Fifty years ago, The Beatles downloaded into American culture via television, manufacturing hysteria, minting fandom and even silencing crime. Since that disruptive convergence, centuries have turned and yet the band, and the brand, continue to inspire and influence worldwide cultural and political power.
Geek The Beatles chronicles this revolutionary process across the timestream for loyalists and adopters.
THERE ARE PLACES I REMEMBER
In 2010, I began analyzing The Beatles’ technocultural evolution for myself and a variety of publications. It was a harmonic convergence, marking not just the 50th anniversary of the band settling upon the name that branded itself into history, but also the 40th anniversary of The Beatles’ bitter 1970 dissolution. That crushing kiss-off to the revolutionary 1960s was aptly capitalized in the recombined Let It Be, a multimedia experiment in reality programming gone wrong — as well the December 31 legal filing that powered down The Beatles’ band so the brand could take over.
And it did, influentially reaching deeply into the future’s changing styles, tropes, tastes and platforms as resilient fans, scholars, pushers and consumers grew to dominate culture in a much more immersive, panoptic century. As you read this, The Beatles’ expansive avatars continue to overwrite what reality the individual members — John Lennon, Paul McCartney, George Harrison and Ringo Starr — can still claim in an increasingly hyperreal age. The same goes for their talented heirs like Yoko Ono, Sean Lennon, Dhani Harrison and many (many) more, and the same goes for fandom.
These repeat mediations spread far and wide in our light-speed hyperreality, touchstones for recent hidden histories like The Fifth Beatle or all-ages reboots like The Beat Bugs. Those follow wish fantasies like The Beatles: Rock Band and Cirque Du Soleil’s Love, whose launch in doomed Vegas brought The Beatles diaspora together again, hopefully not for the last time.
These iterations are compounded by more recombined capitalizations like The Bee Gees’ nightmarish Sgt. Pepper’s Lonely Hearts Club Band, Julie Taymor’s thin Across the Universe and even Fox’s World War II propaganda film remix All This and World War II. (That bizarre installment is perhaps for deep Beatles geeks only.) Even fake conspiracies like Paul McCartney Really is Dead: The Last Testament of George Harrison or the zombified Paul is Undead, as ridiculous as they are, still manage to disturbingly fuse with real-time fandom phantoms like the Manson Family and Mark David Chapman. It’s all too much.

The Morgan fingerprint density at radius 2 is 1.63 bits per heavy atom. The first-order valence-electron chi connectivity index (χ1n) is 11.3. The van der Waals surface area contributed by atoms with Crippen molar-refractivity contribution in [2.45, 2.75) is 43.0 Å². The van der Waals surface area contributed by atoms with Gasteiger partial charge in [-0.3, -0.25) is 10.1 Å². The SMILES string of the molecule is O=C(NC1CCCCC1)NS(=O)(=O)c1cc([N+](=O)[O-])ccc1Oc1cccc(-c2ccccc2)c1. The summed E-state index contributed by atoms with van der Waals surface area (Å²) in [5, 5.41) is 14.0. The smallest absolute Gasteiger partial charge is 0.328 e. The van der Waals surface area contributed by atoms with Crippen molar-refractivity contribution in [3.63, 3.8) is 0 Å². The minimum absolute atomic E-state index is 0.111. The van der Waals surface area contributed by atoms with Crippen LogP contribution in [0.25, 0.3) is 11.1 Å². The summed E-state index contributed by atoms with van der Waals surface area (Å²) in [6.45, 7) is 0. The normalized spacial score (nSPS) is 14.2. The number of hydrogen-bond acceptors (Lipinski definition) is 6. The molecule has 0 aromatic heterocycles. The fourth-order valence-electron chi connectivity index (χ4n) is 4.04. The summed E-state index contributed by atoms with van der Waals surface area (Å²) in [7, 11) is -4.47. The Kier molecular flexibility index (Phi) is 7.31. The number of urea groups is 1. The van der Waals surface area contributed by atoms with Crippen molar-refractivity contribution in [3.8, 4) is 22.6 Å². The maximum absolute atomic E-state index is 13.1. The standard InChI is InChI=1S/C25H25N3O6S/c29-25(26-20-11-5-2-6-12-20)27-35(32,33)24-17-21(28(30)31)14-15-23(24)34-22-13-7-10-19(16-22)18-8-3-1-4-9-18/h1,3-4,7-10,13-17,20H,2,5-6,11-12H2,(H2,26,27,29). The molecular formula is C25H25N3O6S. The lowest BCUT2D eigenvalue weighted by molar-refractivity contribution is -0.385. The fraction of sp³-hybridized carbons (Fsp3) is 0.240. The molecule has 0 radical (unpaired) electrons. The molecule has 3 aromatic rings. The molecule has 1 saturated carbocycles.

The dizzying simulations further propagate, proliferate and profit. Perhaps the most popular of The Beatles’ musical replicants, Oasis is still working on its own Beatles film — starring Oasis’ music — even as award-winning film wizards like Robert Zemeckis fail to get CGI upgrade of Yellow Submarine, The Beatles’ estranged but surreal toon pioneer, off the ground. But the band and brand’s cultural resilience is inextricable from such fandom, because John, Paul, George and Ringo were themselves insatiable fans and consumers. Who do you think wanted to reboot J.R.R. Tolkien’s Lord of the Rings for the silver screen before anyone else? Like I wrote in Bilbo the Billionaire, “Picture yourself in a chair in a theater, watching John, Paul, George and Ringo play Gollum, Frodo, Sam and Gandalf,” because of course The Beatles were there before most.
Philosopher Jean Baudrillard called this spiraling, sprawling phenomenon the vertigo of information, so the goal of Geek The Beatles has become to chart that vertigo’s essential and emergent data.
Pop’s first experimental feedback on “I Feel Fine.” Backward vocals and proto-hop on “Rain.” World drone and culture jamming on “Tomorrow Never Knows,” whose revolutionary tape loops and machine music, as I scooped for Wired, is being reconstructed by Paul McCartney. Perhaps scoring $250,000 for play during one episode of Man Men, an advertising metaprogram, had something to do with that. The Beatles, of course, were masters of metaprogamming.
The first stadium concert at Shea, a lip-synching clinic in mass communication and hysteria. The first band with its own cartoon show, whose pop and racial stereotyping was eventually retconned and redeemed by its animators in the surreal toon experiment, Yellow Submarine.
The readout goes on. Since 2010, I’ve filed some hefty Geek The Beatles entries for Morphizm, Wired, HuffPo, CNN and more. I’ve compiled that material here, and will inevitably add more because there will always be more. Since I grew up on The Beatles — in fact, I was born on the last day all four members stopped fighting long enough to congregate for their last photo shoot — I have always been here to write about them.
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